Courtesy of Curiosity.com:
The headline “NASA Scientists Have Covered Up Flat Earth Evidence for 500 Years” really isn’t fooling anyone (hopefully). But some bunk stories aren’t quite as easy to spot. When fake news, Twitter bots, and conspiracy theories seem legit, how can you know for sure? Leave it everyone’s favorite astrophysicist, Carl Sagan, to have a nine-step process perfect for the occasion.
Junk websites know lots of ways to trick you into sharing their false information, which is why being an informed media consumer is more important now than ever — anyone can post almost anything online, after all. That’s saying a lot since Carl Sagan thought to address the problem more than 20 years ago. In his book “The Demon-Haunted World: Science as a Candle in the Dark,” Sagan offers a method anyone can use to detect what he refers to as “baloney.” The 1995 advice — which the L.A. Times called “a spirited defense of science” and “a manifesto for clear thought” — still holds up today.
Though rampant fake news is hopefully not here to stay, at least Sagan’s recipe for critical thinking is. Whenever you come across a questionable claim, parse it out the Sagan way. He lays it out in nine steps in a chapter entitled “The Fine Art of Baloney Detection”:
1. Wherever possible, there must be independent confirmation of the “facts.”
2. Encourage substantive debate on the evidence by knowledgeable proponents of all points of view.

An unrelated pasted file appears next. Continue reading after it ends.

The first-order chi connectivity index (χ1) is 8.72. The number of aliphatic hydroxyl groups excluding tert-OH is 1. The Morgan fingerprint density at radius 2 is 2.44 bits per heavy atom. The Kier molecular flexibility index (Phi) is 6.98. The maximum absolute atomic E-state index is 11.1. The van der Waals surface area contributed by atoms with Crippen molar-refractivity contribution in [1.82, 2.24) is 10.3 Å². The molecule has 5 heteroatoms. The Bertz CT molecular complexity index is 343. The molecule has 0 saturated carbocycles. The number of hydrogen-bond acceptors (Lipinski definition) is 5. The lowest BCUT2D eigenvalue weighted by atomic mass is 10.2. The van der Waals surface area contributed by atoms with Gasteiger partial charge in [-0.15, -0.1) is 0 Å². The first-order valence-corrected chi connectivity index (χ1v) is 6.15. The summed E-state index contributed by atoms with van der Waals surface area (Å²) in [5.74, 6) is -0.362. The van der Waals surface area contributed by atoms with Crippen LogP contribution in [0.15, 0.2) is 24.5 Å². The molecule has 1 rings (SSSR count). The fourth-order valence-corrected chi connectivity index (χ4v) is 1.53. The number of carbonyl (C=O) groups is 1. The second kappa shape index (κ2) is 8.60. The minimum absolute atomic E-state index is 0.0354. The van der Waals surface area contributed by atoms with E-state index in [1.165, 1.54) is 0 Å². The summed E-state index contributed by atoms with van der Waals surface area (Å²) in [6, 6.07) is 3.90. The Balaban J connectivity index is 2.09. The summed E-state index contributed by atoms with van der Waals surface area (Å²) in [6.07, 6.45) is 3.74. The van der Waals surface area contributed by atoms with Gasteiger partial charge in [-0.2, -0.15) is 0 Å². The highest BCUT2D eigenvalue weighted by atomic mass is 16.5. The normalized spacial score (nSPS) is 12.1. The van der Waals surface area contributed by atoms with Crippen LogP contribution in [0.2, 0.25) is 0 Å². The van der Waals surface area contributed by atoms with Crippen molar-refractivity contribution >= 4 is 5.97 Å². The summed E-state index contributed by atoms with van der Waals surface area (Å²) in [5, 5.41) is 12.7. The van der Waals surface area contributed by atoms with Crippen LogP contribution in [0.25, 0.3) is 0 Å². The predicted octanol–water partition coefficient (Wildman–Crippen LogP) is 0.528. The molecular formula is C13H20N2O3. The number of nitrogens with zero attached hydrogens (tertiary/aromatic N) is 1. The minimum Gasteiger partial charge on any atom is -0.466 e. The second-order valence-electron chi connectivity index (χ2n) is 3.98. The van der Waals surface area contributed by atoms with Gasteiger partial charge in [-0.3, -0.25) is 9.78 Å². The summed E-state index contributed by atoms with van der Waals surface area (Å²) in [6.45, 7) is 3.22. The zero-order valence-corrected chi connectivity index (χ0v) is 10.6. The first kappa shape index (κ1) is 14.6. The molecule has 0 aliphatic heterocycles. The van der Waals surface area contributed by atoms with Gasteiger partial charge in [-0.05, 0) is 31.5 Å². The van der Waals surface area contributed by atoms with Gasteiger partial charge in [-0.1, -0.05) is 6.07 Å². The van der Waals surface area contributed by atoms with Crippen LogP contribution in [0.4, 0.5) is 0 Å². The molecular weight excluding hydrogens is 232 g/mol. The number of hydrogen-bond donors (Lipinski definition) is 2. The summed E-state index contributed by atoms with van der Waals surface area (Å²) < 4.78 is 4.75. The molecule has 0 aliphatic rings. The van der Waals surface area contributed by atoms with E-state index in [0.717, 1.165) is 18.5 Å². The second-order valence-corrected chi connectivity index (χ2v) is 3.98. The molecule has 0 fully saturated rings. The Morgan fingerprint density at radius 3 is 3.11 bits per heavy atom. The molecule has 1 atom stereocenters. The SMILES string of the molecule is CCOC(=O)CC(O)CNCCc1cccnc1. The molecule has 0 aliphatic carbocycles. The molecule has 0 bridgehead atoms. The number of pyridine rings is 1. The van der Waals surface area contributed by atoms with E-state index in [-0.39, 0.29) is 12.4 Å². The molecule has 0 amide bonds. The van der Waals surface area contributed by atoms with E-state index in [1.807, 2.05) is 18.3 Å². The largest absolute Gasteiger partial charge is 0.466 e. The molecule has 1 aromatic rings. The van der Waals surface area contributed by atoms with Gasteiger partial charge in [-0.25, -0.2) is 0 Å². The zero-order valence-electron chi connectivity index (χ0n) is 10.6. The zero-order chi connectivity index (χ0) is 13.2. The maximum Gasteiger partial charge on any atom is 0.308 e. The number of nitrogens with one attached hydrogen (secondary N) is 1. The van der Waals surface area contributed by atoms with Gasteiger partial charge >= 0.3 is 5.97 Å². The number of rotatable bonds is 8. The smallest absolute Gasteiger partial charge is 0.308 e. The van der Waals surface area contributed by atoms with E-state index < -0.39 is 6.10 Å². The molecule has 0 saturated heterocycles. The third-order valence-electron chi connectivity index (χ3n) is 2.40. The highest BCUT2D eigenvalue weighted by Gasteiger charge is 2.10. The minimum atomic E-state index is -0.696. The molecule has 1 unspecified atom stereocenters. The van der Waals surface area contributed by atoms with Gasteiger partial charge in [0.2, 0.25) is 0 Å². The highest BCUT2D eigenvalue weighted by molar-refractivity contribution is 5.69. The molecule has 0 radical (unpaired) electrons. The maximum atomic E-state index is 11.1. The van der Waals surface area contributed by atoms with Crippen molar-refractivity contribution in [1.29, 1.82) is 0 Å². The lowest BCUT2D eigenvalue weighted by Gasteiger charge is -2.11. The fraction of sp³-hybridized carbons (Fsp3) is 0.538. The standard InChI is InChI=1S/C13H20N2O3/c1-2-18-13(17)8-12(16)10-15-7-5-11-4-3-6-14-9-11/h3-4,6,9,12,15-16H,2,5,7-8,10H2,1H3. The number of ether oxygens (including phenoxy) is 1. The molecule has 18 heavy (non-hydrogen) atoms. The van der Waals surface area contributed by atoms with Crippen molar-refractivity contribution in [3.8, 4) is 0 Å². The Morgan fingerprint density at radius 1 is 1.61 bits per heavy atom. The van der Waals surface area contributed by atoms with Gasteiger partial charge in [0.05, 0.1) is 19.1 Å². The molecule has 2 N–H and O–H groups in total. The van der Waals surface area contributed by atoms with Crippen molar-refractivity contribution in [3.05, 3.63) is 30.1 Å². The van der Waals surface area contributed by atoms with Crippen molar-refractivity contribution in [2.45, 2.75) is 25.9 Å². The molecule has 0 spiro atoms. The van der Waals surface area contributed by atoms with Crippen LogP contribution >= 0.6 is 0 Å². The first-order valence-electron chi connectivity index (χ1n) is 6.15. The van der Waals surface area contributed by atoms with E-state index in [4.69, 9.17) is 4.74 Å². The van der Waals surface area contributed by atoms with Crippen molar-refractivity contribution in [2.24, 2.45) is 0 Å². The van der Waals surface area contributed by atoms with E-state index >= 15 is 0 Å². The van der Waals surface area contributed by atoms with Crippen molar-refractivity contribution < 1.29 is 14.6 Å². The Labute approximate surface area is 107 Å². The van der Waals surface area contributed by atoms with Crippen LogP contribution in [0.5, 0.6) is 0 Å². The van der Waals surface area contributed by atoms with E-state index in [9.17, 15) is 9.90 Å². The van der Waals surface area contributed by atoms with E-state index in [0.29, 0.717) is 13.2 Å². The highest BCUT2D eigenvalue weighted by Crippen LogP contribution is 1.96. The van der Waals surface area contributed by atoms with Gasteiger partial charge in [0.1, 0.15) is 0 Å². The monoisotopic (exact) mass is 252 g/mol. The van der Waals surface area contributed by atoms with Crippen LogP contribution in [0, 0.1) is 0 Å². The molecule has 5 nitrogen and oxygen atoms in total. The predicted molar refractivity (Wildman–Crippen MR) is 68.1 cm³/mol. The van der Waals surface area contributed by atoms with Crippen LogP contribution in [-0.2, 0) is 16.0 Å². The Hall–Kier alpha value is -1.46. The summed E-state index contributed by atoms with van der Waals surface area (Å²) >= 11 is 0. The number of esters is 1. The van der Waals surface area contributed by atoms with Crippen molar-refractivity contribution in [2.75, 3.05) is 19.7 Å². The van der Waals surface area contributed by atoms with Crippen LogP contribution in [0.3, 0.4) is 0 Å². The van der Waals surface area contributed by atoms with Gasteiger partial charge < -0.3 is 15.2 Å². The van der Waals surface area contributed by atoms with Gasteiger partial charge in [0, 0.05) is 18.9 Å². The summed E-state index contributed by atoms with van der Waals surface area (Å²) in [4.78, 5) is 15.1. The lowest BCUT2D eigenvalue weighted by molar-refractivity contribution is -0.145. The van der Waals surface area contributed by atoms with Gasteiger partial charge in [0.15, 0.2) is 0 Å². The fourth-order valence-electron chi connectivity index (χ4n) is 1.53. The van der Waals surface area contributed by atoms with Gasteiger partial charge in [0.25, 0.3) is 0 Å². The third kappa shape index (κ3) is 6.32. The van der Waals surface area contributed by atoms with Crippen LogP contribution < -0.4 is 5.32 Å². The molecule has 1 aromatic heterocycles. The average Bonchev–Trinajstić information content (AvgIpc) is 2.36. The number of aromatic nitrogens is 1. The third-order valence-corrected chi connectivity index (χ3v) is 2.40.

3. Arguments from authority carry little weight — “authorities” have made mistakes in the past. They will do so again in the future. Perhaps a better way to say it is that in science there are no authorities; at most, there are experts.
4. Spin more than one hypothesis. If there’s something to be explained, think of all the different ways in which it could be explained. Then think of tests by which you might systematically disprove each of the alternatives. What survives, the hypothesis that resists disproof in this Darwinian selection among “multiple working hypotheses,” has a much better chance of being the right answer than if you had simply run with the first idea that caught your fancy.
5. Try not to get overly attached to a hypothesis just because it’s yours. It’s only a way station in the pursuit of knowledge. Ask yourself why you like the idea. Compare it fairly with the alternatives. See if you can find reasons for rejecting it. If you don’t, others will.
6. Quantify. If whatever it is you’re explaining has some measure, some numerical quantity attached to it, you’ll be much better able to discriminate among competing hypotheses. What is vague and qualitative is open to many explanations. Of course, there are truths to be sought in the many qualitative issues we are obliged to confront, but finding them is more challenging.
7. If there’s a chain of argument, every link in the chain must work (including the premise) — not just most of them.
8. Occam’s Razor. This convenient rule-of-thumb urges us, when faced with two hypotheses that explain the data equally well, to choose the simpler.
9. Always ask whether the hypothesis can be, at least in principle, falsified. Propositions that are untestable and unfalsifiable are not worth much. Consider the grand idea that our universe and everything in it is just an elementary particle — an electron, say — in a much bigger cosmos. But if we can never acquire information from outside our universe, is not the idea incapable of disproof? You must be able to check assertions out. Inveterate skeptics must be given the chance to follow your reasoning, to duplicate your experiments and see if they get the same result.
Well said, Carl.
Stay Curious, Stay Skeptical!